The Altair 8800 Clone is a full size, fully functional replica of the computer that started a revolution – the Altair 8800. Whether used for personal or educational purposes, the Altair Clone is a great way to relive this important period in computing history and learn core computer science principles at the same time!
The Altair Clone provides an accurate, hands-on experience without having to worry about damaging a vintage computer. Built with modern hardware on the inside, the Clone is also less expensive and much easier to keep running than a vintage computer.
From the operator's perspective, the Altair 8800 Clone accurately duplicates the look, feel, features, performance
(and limitations!) of an Altair 8800. Software designed to run on a typical Altair 8800 will run on the clone in the
same manner and at the same speed as on the original Altair.
The Altair 8800 Clone accurately duplicates the operation of an Altair 8800 equipped as follows:
- CPU – 8080A running at 2 MHz.
- RAM – 64K of RAM with memory protect in 256 byte blocks.
- ROM – Eight "sockets" provide up to 16K of ROM. RAM is replaced by ROM in 256 byte increments.
- Serial I/O – Two external RS-232 serial ports are provided. The ports are wired to DB-25 connectors on the rear of the computer. The serial ports can be configured in numerous combinations of 88-2SIO and 88-SIO serial ports. The optional Audio Cassette Interface provides a third serial port and rear panel DB-25 connector.
- Printer I/O – The 88-LPC Line Printer Controller was a common printer interface supported by Altair BASIC and CP/M on the Altair. Output to the 88-LPC can be routed to one of the serial ports on the rear of the Altair Clone.
- Cassette I/O – The original 88-ACR cassette interface included an 88-SIO board for serial I/O. One of the Altair Clone's serial ports can be configured as the 88-SIO board used with the cassette interface. This, in turn, allows any software using the cassette interface (loading BASIC, loading and saving BASIC programs, etc.) to function normally by exchanging cassette data at RS-232 levels with a PC. For a more realistic Altair experience, add the optional Audio Cassette Interface which duplicates the functionality of the original Altair 88-ACR Audio Cassette Interface and connects to a standard audio cassette recorder.
- Disk I/O – Three Altair floppy drives and controller (e.g., the 88-DCDD) are
implemented using non-volatile storage inside the Altair Clone. The Altair floppy's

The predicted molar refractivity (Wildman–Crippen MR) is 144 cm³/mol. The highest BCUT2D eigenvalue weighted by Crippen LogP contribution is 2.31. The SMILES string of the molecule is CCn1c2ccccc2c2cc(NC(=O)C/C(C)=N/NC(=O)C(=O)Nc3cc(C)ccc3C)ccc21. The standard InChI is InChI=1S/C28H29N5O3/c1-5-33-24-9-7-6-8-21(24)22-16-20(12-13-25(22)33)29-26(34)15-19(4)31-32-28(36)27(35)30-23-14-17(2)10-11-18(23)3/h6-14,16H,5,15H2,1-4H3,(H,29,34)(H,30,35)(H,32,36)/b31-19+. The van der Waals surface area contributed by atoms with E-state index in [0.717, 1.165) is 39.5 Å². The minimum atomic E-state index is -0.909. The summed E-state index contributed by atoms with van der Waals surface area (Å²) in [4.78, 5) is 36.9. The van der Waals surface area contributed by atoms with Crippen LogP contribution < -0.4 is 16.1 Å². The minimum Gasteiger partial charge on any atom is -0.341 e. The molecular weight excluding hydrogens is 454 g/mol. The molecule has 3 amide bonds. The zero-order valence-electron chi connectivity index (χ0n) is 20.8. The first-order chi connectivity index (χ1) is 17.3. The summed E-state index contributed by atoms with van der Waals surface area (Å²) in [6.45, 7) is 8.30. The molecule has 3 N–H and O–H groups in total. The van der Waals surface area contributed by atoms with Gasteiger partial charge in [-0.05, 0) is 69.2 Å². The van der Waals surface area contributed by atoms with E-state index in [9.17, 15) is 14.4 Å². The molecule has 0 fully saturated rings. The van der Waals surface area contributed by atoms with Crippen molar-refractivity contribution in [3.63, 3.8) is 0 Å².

data transfer rate, sector index rate, track stepping rate, controller registers, etc., are all
accurately duplicated. Boot ROMs, Disk BASIC, Altair DOS, CP/M, etc., all operate as if connected to original
Altair floppy drives. A connection to a PC is required only to "insert" a new floppy disk. Other than
that, a PC connection is not required. Since the drive content is non-volatile, the floppy disk content
will be present anytime you power up the Altair Clone without having to re-connect to a PC.
In addition to the Altair 8 inch floppy, the 5.25 inch Altair Minidisk floppy drive and controller are also emulated.
- Interrupts – The 88-VI/RTC vectored interrupt and real-time clock board is implemented in the Altair 8800 Clone. This board can be used to prioritize interrupts to the 8080 processor from the vectored interrupt lines (VI0 - VI7) on the Altair bus. The board also provides real-time clock interrupts if required. If the board is not enabled, then the default interrupt structure of the Altair (PINT with RST7) is used. Interrupts are generated in the Altair Clone by both serial ports (2SIO and/or SIO), the floppy disk controller and the real-time clock.
- Turnkey Module – The Turnkey board from the Altair 8800bt Turnkey computer can be "installed" in the Altair 8800 Clone. In addition to providing sockets for 1K of PROM and a 2SIO style serial port (both already present in the Clone), the Turnkey board also provides auto-start at a specified address on power up or front panel reset. The Turnkey board also allows PROM to overlay RAM so that a full 64K of RAM is available even with PROMs installed.
Want to know more? Listen to this interview with Mike Douglas, creator of the Altair 8800 Clone, by
David Greelish, computer historian.
You can also visit the Details page to learn more about the design and creation of the Altair 8800 Clone.